Job ad growth continues across New Zealand
The New Zealand economy has been going from strength to strength with another surplus announced in the May budget. The good times are also being reflected in the employment market with the latest data from SEEK Employment Trends showing year-on-year growth in job ads. 

May delivered a 7.9% lift in SEEK job ads compared to the same time last year. Sentiment across the country is also on the rise with the New Zealand Consumer Confidence rising to a five-month high. “The labour market is solid,” says Lee Tyrell, Director of recruitment firm Franklin Smith. “Construction is continuing across the country and this is also having a flow on effect to other industries. Competition for candidates continues to be strong.”

Industries on the rise

The majority of industries experienced year-on-year growth in May. Sales grew by 23% and the average advertised salary was $74,148. Government and defence was up by 9% and the average advertised salary was $80,750. The country’s thriving hospitality and tourism industry also rose by 14% and the average advertised salary was $52,718. Pete Macauley, Regional Director of recruitment firm Michael Page says commercial roles within tourism are in strong demand. “We’re seeing a growing appetite for business development and employers are looking for candidates who can build the new relationships that help build a business,” he says.

May’s Federal Budget included a $4 billion investment in new capital works, including a new building program for hospitals, new water storage infrastructure and rail networks. This is sure to have an impact on New Zealand’s construction industry and related fields. Construction job ads on SEEK rose by 10% year-on-year in May and the average advertised salary was $97,150. “Construction is having a huge impact on the broader economy,” says Tyrell. “Construction also comes at the tail end of a planning phase because architecture and engineering have to happen first and these industries are also benefitting from the boom.”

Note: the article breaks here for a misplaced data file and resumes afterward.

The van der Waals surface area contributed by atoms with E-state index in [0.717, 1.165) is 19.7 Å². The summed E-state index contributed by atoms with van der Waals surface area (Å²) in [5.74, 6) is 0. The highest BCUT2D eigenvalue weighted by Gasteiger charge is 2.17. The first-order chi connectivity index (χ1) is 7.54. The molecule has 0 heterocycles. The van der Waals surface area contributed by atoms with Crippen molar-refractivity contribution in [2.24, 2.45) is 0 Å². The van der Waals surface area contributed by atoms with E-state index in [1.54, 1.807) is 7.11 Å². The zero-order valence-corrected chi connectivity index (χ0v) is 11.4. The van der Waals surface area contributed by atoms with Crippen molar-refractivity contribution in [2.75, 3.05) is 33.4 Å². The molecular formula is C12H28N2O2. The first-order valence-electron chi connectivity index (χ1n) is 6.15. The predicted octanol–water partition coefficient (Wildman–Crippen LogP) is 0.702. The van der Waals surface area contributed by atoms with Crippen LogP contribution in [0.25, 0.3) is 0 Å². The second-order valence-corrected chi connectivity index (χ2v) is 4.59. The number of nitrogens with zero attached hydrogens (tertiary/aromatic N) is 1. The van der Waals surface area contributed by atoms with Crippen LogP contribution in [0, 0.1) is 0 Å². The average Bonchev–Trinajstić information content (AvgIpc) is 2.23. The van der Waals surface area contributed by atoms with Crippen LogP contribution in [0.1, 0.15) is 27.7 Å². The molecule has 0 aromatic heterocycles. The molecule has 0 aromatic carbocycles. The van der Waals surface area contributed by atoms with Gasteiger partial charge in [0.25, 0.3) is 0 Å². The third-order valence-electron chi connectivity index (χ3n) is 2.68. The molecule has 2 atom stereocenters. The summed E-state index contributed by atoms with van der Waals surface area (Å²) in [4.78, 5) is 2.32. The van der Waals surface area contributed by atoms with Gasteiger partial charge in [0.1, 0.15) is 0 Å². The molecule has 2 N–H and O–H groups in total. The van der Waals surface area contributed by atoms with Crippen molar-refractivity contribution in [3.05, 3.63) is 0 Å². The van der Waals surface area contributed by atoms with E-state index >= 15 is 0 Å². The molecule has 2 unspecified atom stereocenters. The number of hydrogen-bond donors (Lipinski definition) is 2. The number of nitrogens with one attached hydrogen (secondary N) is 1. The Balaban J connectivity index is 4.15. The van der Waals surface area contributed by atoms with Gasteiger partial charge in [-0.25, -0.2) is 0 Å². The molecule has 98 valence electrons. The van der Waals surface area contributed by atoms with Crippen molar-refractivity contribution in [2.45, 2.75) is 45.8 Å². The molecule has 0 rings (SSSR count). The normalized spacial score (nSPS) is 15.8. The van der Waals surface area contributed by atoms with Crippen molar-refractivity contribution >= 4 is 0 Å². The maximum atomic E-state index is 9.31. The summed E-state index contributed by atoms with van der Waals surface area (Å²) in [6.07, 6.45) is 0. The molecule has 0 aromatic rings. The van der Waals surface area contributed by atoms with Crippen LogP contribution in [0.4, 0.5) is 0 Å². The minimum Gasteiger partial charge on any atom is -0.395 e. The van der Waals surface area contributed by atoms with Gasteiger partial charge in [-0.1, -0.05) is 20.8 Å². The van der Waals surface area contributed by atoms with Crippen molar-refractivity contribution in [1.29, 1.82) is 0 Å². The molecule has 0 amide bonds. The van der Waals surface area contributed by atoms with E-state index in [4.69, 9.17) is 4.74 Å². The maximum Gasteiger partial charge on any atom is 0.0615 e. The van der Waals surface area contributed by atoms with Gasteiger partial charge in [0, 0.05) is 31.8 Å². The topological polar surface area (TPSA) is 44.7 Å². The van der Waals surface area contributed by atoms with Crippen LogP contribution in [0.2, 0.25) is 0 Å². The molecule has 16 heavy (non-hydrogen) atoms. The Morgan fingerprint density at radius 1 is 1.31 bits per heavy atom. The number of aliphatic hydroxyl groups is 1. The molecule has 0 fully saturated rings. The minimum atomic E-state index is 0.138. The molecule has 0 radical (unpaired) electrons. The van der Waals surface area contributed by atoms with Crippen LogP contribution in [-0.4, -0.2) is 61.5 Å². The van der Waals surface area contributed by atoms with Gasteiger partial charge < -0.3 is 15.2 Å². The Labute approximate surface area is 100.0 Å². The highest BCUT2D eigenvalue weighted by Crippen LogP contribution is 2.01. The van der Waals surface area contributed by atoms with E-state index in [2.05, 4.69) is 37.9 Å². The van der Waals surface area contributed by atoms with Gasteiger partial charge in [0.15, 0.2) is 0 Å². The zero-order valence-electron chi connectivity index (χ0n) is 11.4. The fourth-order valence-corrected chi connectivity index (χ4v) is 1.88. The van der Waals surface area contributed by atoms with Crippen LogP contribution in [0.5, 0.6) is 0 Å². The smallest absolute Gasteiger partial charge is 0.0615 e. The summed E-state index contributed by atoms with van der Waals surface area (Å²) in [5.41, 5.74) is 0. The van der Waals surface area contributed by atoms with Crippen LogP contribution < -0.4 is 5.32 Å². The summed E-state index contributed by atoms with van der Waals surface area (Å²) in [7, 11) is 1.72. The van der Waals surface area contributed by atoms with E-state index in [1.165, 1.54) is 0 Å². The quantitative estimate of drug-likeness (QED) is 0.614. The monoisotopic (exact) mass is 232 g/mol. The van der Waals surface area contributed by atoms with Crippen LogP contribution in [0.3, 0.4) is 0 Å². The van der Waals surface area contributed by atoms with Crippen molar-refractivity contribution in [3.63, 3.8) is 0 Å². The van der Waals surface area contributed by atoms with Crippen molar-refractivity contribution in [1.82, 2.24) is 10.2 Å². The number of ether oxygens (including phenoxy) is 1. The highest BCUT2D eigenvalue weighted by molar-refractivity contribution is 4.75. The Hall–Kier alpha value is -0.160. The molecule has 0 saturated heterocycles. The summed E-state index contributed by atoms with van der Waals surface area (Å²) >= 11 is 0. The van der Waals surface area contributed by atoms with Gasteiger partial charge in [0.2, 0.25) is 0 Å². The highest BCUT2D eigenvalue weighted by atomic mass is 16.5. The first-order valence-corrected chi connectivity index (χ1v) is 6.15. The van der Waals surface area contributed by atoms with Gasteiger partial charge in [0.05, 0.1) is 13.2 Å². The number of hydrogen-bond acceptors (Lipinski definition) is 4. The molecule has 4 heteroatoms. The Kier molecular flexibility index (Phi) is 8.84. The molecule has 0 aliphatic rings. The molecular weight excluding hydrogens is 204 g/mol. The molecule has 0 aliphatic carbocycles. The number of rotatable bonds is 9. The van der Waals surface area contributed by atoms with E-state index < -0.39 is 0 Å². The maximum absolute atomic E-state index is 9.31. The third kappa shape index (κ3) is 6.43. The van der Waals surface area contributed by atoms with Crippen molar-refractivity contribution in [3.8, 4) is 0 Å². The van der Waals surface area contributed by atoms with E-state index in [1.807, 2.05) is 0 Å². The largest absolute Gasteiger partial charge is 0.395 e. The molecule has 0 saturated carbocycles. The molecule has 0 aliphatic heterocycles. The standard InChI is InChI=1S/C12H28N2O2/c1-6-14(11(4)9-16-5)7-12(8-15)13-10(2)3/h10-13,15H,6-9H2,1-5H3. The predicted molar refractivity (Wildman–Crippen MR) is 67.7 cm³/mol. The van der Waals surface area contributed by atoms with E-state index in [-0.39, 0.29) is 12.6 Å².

Job ads for the design and architecture industry were up by 4% year-on-year and the average advertised salary was $81,932. Engineering also rose by 20% and the average advertised salary was $90,752.

Meanwhile, legal roles slipped by 2% year-on-year and the average advertised salary was $81,750. Advertising, arts and media was also down by 16% and the average advertised salary was $69,278. Job ads for information and communications technology also declined by 3% and the average advertised salary was $93,840. “We’re still seeing good demand for talent across the industry,” says Megan Alexander, Managing Director of recruitment firm Robert Half in New Zealand. “Candidates with soft skills are in strong demand. Employers want people who can communicate across the business.”

Trends across the regions

Auckland, Waikato and Hawkes Bay continue to experience strong levels of job ads relative to the past five years and the trend has been increasing over the past four months. Wellington has seen moderate levels relative to the past five years however there has been an upward trend in recent months. 

In the South Island, job ads continued to rise this May in Canterbury (up 3.9% year-on-year), which indicates the region’s jobs market may be finding its feet after a prolonged period of weakness.

While there have been low levels of job ads in the West coast relative to the past five years, there are promising signs of recovery with an upward trend over the past four months.

Impact of job location

Employers looking to attract top talent may need to review their policies on flexible working. Alexander says job location is having an impact on candidates’ choice of employer and those that can offer flexibility, such as revised core working hours, may appear more attractive. “There are massive traffic jams, particularly in Auckland, and we don't have a great public transport system to support commuting,” she says. “We're seeing many candidates looking for new opportunities that are closer to home. Employers may need to offer more opportunities to work from home, to offer different core hours to allow workers to beat the traffic.”

McCauley adds that now is the time to look at salary levels in order to attract and retain the best talent. “You need to recalibrate your salary levels and make sure you have a very clear understanding of current market rates,” he says. 

Alexander advises employers to take a proactive approach to salaries in the current market. “Don’t try to fight it,” she says. “It isn't enough to sit back and think, ‘Well the salary reviews are done in June every year’. You want to hold on to your top performers, so look into the way salary levels are shifting in your industry and have the conversations before your people take their resume to market.”

As the competition for talent continues to grow, Tyrell says employers must ensure they can sell their business to potential employees. 

“Explain who you are and what you stand for and make sure you understand why a candidate is looking to move roles and how you can provide the career solution they are looking for,” he says. “Employees are your key asset and the right candidates are sure to open up new opportunities for your business.”